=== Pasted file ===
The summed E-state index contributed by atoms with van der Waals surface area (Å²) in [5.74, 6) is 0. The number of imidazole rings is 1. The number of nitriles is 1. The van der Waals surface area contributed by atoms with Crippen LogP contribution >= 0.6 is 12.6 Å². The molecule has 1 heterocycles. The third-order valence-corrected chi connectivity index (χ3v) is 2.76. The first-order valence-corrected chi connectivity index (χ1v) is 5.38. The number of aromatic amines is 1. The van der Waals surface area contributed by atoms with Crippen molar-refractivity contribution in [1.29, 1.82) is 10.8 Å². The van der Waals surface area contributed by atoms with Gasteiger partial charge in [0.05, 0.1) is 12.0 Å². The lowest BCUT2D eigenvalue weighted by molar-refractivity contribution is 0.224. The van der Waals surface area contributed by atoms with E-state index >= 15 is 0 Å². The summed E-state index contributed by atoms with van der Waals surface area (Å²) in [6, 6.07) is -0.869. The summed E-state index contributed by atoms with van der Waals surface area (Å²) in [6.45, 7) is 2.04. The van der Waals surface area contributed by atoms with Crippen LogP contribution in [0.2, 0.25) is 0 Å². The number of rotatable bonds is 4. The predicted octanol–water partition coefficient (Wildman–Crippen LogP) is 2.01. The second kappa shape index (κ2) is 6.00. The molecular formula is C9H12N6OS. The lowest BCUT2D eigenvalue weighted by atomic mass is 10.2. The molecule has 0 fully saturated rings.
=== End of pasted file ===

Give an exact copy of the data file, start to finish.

The summed E-state index contributed by atoms with van der Waals surface area (Å²) in [5.74, 6) is 0. The number of imidazole rings is 1. The number of nitriles is 1. The van der Waals surface area contributed by atoms with Crippen LogP contribution >= 0.6 is 12.6 Å². The molecule has 1 heterocycles. The third-order valence-corrected chi connectivity index (χ3v) is 2.76. The first-order valence-corrected chi connectivity index (χ1v) is 5.38. The number of aromatic amines is 1. The van der Waals surface area contributed by atoms with Crippen molar-refractivity contribution in [1.29, 1.82) is 10.8 Å². The van der Waals surface area contributed by atoms with Gasteiger partial charge in [0.05, 0.1) is 12.0 Å². The lowest BCUT2D eigenvalue weighted by molar-refractivity contribution is 0.224. The van der Waals surface area contributed by atoms with E-state index >= 15 is 0 Å². The summed E-state index contributed by atoms with van der Waals surface area (Å²) in [6, 6.07) is -0.869. The summed E-state index contributed by atoms with van der Waals surface area (Å²) in [6.45, 7) is 2.04. The van der Waals surface area contributed by atoms with Crippen LogP contribution in [0.2, 0.25) is 0 Å². The number of rotatable bonds is 4. The predicted octanol–water partition coefficient (Wildman–Crippen LogP) is 2.01. The second kappa shape index (κ2) is 6.00. The molecular formula is C9H12N6OS. The lowest BCUT2D eigenvalue weighted by atomic mass is 10.2. The molecule has 0 fully saturated rings.